“Their goal in ‘Breaking News’ is to encourage news executives to apply the lessons of disruption to the media industry as a means of charting new paths to survival and success.” – Clayton M. Christensen
So what does this mean?
According to the article, “Breaking News: Mastering the art of disruptive innovation in journalism” by Clayton M. Christensen, it is up to the organizations themselves to make the changes required to adapt to these new realities. And if they do not, then consumers will turn away.
He brings up Time magazine, which is a great example of what he is trying to reiterate. If Time had not evolved from its original 28-page, black-and-white weekly magazine, it would not be here today. Of course, today it faces new challenges because it hasn’t kept up with digital as quickly and effectively as newcomers — or disrupters — have.
The Huffington Post and BuzzFeed, are making there way up the media food chain. How? They are delivering information that is faster and more personalized than what is provided by bigger, more established news organizations.
Yeah, I agree with that and I am a huge fan of those new-market disrupters. The problem is that major news organizations do not see these new-market disrupters as threats so they continue producing “quality” content, as Christensen says, while their audiences yearn for more original material.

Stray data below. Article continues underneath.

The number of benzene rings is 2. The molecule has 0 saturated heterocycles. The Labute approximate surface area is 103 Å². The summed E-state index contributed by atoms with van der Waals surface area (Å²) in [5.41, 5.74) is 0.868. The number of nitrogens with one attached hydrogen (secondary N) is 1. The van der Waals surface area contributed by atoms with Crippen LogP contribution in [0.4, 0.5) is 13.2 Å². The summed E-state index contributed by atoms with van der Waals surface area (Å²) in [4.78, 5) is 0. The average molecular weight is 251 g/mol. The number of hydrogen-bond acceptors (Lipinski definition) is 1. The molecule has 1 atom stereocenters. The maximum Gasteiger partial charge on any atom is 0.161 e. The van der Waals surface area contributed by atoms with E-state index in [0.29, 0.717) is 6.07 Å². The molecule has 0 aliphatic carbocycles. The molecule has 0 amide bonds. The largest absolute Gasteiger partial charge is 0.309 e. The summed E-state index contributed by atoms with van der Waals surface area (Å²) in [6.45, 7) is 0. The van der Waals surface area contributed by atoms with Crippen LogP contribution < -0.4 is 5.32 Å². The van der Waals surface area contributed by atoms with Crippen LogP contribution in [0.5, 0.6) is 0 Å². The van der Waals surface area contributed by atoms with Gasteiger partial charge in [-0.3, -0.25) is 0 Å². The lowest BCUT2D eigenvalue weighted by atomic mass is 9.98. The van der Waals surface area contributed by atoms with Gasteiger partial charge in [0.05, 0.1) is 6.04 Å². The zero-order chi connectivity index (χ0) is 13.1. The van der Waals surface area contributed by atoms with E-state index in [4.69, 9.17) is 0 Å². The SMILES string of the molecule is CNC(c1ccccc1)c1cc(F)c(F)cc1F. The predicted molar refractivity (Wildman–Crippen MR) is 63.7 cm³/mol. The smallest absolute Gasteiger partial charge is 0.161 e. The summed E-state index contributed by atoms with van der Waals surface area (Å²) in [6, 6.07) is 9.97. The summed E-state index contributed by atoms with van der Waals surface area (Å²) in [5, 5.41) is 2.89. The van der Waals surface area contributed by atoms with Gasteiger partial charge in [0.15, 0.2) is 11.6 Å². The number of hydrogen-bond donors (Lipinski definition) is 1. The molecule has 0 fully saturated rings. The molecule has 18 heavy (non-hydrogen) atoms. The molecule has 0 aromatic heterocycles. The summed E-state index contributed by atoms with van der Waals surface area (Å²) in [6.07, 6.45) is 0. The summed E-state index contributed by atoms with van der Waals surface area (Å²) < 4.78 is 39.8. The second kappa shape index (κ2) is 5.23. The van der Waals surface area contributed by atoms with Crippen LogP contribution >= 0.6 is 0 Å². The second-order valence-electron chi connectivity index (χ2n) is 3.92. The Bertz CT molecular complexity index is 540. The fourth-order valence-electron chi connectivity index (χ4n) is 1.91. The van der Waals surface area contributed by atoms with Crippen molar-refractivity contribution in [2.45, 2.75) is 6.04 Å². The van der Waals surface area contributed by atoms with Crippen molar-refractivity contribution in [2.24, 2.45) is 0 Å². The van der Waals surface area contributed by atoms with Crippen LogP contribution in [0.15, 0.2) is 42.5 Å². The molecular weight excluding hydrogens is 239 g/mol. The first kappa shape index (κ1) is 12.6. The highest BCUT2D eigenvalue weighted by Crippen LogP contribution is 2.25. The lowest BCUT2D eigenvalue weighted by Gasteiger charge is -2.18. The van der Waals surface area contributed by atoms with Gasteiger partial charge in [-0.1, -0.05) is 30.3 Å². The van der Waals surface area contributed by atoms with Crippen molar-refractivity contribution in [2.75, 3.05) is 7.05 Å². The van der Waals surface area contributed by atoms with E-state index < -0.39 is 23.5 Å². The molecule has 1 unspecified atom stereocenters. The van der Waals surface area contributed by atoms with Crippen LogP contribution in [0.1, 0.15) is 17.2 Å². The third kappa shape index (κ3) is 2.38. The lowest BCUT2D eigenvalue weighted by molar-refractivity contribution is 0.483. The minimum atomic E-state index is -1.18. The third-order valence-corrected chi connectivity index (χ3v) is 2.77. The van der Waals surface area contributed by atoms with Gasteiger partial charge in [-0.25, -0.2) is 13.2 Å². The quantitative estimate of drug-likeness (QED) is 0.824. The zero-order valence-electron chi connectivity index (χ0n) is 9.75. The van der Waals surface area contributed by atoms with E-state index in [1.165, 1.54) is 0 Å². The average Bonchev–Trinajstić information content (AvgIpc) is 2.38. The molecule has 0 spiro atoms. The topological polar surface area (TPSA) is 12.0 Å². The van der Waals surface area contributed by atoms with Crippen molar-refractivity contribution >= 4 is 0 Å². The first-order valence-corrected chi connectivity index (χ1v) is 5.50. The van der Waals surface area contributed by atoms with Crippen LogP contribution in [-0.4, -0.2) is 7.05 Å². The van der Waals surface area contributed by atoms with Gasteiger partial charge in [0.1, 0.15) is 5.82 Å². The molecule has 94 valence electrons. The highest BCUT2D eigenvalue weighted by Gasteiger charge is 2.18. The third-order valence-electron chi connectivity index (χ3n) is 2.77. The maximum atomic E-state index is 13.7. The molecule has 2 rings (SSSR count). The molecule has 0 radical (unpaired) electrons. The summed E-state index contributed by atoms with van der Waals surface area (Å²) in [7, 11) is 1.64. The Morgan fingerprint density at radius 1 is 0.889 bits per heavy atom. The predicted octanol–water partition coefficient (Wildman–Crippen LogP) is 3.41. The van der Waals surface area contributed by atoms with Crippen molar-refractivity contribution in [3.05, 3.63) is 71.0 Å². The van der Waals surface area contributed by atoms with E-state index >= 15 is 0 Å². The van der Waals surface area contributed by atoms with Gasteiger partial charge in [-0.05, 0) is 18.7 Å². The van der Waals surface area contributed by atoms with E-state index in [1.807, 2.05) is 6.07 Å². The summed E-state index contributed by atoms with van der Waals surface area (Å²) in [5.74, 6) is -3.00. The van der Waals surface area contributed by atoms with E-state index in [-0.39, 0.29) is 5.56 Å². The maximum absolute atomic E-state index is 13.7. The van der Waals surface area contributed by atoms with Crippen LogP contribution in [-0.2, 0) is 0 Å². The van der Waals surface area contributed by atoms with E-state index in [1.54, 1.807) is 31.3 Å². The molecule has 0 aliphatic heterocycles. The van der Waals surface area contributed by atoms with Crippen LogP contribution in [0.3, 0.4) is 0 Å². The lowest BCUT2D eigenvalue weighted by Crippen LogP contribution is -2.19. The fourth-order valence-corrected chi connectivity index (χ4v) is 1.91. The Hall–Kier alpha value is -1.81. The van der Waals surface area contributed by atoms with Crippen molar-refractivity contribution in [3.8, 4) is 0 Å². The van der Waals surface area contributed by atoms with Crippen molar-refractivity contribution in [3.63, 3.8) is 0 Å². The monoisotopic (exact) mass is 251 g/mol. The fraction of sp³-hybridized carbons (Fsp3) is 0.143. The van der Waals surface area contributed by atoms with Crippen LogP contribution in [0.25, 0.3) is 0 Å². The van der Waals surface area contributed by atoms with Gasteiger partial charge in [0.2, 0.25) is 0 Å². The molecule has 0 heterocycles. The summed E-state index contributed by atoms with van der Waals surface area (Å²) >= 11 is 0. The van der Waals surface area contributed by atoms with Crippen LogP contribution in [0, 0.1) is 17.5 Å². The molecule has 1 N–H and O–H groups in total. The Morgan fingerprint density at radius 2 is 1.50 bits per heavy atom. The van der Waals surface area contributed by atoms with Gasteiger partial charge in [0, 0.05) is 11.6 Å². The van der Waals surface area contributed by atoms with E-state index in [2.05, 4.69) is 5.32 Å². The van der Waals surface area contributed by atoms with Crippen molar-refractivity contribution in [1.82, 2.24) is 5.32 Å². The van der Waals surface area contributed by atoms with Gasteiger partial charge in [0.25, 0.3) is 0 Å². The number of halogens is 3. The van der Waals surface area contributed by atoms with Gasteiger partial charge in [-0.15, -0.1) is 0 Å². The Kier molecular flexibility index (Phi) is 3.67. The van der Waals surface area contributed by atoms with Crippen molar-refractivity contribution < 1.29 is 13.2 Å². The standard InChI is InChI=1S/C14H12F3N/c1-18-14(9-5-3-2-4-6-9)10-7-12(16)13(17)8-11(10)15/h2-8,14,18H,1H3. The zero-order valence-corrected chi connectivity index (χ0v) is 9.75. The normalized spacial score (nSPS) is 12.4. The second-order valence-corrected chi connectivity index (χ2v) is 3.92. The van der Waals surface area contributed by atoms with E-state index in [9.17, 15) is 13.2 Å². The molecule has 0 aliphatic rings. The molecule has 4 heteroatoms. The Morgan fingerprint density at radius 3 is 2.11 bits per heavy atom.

Christensen says that the first and most important thing to remember is to consider your audience first. What do they want? What do they need? The basic idea of the jobs-to-be-done theory is that people do not go around looking for products to buy, however, they look for a solution when they face a problem. In other words, to find success, create a solution rather than a product that people are not really searching for.
“Live in the future, then build what seems interesting. Strange as it sounds, that’s the real recipe.” – Paul Graham
In the article, “How to Get Startup Ideas” by Paul Graham, he says that problems are important because one of the most common mistakes that startups make is to solve problems that nobody has. If you think about it, it makes sense. Consumers do not want to buy something they would “potentially” use one day, they want to buy things that they could use now and have a demand for.
Graham repeats the importance of “living in the future” numerous times throughout his article. Once you’re living in the future, he says, the way to notice startup ideas is to look for things that seem to be missing and build on them. Once you begin noticing all of the things that are missing, you will be on the right track.
The most important thing you need to do as you go through this process is to turn off the filters that stop you from noticing. In particular, Graham says to pay attention to things that annoy you, which took me off guard a little bit. But regardless, I think the point Graham is trying to get at is the relevance of thinking outside the box.
Both of these articles pose many words of advice to people who are trying to create a startup company. I think that this information is valuable and will inspire many people to go out on their own and search for problems that are interesting enough to become products which will affect the lives of people from all over the world.